Pet theft becomes criminal offence as bill rushed through Parliament

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As the Prime Minister announced a July general election last week, barely a month after the Pet Abduction Bill passed its third reading in the House of Commons, campaigners across the UK feared that the bill may be dropped. Some feared there may be a devastating repeat of what happened with the Kept Animals Bills, which was suddenly abandoned when it seemed on the cusp of becoming law and eventually dropped.

This time, however, history did not repeat. On Friday 24 May the Pet Abduction Bill, which was introduced by Anna Firth MP, was successfully pushed through the House of Lords. With no other obstacles left, the Bill received the Royal Assent one the same day and is expected to come into force in August.

Under this new law, “anyone found guilty of stealing a pet in England or Northern Ireland will face up to five years in prison, a fine, or both”.

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This is a crowning achievement for campaigners who have long fought to change the current law, which sees the theft of a pet as no different from the theft of material possessions such as a mobile phone or a laptop, and hardly any criminal charges at all.

Long-time campaigner Richard Jordan commented, “It’s taken many years of campaigning from some determined individuals. A group of us set-up the Stolen and Missing Pets Alliance a decade ago with Debbie Matthews at the heart of the team.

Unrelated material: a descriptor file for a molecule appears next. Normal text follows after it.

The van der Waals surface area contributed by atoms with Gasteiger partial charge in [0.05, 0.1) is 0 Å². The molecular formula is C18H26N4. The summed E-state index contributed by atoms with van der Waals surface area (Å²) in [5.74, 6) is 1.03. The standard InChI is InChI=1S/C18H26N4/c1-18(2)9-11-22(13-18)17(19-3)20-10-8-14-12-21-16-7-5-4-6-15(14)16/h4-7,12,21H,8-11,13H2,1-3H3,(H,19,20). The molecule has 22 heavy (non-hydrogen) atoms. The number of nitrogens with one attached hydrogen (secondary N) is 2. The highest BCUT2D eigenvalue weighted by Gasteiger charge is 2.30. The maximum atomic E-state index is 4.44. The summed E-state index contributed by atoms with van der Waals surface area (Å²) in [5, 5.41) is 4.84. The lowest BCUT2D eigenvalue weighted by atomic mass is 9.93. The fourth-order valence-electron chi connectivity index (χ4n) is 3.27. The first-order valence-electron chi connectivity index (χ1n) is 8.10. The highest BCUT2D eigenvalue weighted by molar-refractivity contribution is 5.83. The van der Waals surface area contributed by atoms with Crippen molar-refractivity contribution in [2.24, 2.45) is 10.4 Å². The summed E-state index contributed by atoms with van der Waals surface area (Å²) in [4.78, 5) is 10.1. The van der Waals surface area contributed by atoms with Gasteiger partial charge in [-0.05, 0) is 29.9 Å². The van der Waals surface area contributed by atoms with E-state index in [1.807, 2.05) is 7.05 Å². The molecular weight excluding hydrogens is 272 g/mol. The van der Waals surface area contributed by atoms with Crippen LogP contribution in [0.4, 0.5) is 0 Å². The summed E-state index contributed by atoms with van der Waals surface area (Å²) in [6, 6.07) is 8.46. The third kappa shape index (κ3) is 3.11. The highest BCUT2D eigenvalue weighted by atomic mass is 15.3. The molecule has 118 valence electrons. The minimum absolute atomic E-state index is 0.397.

“An alliance made up from a handful of organisations and individuals with a common goal but from different backgrounds. My input came from Pet Theft Awareness and our main role was to ensure cats were included by providing data. Thanks to Clooney Clarke, this was achieved.”

“Dr Daniel Allen providing a mountain of dog theft data and research. Excellent legal advice came from John Cooper QC, who brought it to our attention that ‘no mention of pets in the 1968 Theft Act but a whole section on taking mushrooms from your garden’! This was a really powerful revelation and I certainly used this information! Beverley Cuddy from Dogs Today Magazine was a fantastic addition to the team and responsible for every MP receiving an excellent printed document.

“What a long road! Lots of lobbying MPs and ministers. Lots of petitions. Lots of speaking to victims and passing on their terrible tragic accounts to politicians. We had cross party support for this. Rishi was actually good on his pledge he made as an MP at the drop-in. It was the private member’s Bill from Anna Firth MP (with Lord Black) who finally got the cause over the finishing line.

“My message to dog and cat thieves is that society wants you locked up and parliament agrees! The next goal is to get horses and other animals added to the crime.”

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